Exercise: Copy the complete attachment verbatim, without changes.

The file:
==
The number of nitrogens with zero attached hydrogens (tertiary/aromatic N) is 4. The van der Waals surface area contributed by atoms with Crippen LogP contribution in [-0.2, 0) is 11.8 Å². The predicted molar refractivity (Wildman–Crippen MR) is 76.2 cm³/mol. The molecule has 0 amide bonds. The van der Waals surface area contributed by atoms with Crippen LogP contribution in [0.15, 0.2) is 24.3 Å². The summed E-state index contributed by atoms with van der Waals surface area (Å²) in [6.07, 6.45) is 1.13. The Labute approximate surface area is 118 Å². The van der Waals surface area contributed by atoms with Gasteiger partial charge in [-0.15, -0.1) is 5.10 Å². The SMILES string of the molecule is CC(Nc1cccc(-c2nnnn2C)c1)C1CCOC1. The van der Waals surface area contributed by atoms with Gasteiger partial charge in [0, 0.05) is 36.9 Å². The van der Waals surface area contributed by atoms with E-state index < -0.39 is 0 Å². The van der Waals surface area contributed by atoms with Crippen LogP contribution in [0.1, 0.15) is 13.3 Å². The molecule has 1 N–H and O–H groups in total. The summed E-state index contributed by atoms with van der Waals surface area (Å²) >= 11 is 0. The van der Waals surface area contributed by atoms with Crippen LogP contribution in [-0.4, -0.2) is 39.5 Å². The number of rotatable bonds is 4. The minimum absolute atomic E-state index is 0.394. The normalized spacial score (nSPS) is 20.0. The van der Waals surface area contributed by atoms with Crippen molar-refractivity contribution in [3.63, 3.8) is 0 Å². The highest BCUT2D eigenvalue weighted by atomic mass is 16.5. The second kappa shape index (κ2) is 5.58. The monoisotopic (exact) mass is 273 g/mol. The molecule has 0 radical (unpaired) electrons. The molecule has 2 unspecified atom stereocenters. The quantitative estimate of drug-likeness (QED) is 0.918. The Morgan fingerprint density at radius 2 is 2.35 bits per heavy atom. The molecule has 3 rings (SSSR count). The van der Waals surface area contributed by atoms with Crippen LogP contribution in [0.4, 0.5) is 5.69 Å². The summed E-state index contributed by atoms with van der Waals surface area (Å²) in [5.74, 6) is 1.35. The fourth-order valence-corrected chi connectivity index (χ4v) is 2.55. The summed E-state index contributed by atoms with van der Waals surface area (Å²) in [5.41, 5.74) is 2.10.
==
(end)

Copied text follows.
The number of nitrogens with zero attached hydrogens (tertiary/aromatic N) is 4. The van der Waals surface area contributed by atoms with Crippen LogP contribution in [-0.2, 0) is 11.8 Å². The predicted molar refractivity (Wildman–Crippen MR) is 76.2 cm³/mol. The molecule has 0 amide bonds. The van der Waals surface area contributed by atoms with Crippen LogP contribution in [0.15, 0.2) is 24.3 Å². The summed E-state index contributed by atoms with van der Waals surface area (Å²) in [6.07, 6.45) is 1.13. The Labute approximate surface area is 118 Å². The van der Waals surface area contributed by atoms with Gasteiger partial charge in [-0.15, -0.1) is 5.10 Å². The SMILES string of the molecule is CC(Nc1cccc(-c2nnnn2C)c1)C1CCOC1. The van der Waals surface area contributed by atoms with Gasteiger partial charge in [0, 0.05) is 36.9 Å². The van der Waals surface area contributed by atoms with E-state index < -0.39 is 0 Å². The van der Waals surface area contributed by atoms with Crippen LogP contribution in [0.1, 0.15) is 13.3 Å². The molecule has 1 N–H and O–H groups in total. The summed E-state index contributed by atoms with van der Waals surface area (Å²) >= 11 is 0. The van der Waals surface area contributed by atoms with Crippen LogP contribution in [-0.4, -0.2) is 39.5 Å². The number of rotatable bonds is 4. The minimum absolute atomic E-state index is 0.394. The normalized spacial score (nSPS) is 20.0. The van der Waals surface area contributed by atoms with Crippen molar-refractivity contribution in [3.63, 3.8) is 0 Å². The highest BCUT2D eigenvalue weighted by atomic mass is 16.5. The second kappa shape index (κ2) is 5.58. The monoisotopic (exact) mass is 273 g/mol. The molecule has 0 radical (unpaired) electrons. The molecule has 2 unspecified atom stereocenters. The quantitative estimate of drug-likeness (QED) is 0.918. The Morgan fingerprint density at radius 2 is 2.35 bits per heavy atom. The molecule has 3 rings (SSSR count). The van der Waals surface area contributed by atoms with Crippen LogP contribution in [0.4, 0.5) is 5.69 Å². The summed E-state index contributed by atoms with van der Waals surface area (Å²) in [5.74, 6) is 1.35. The fourth-order valence-corrected chi connectivity index (χ4v) is 2.55. The summed E-state index contributed by atoms with van der Waals surface area (Å²) in [5.41, 5.74) is 2.10.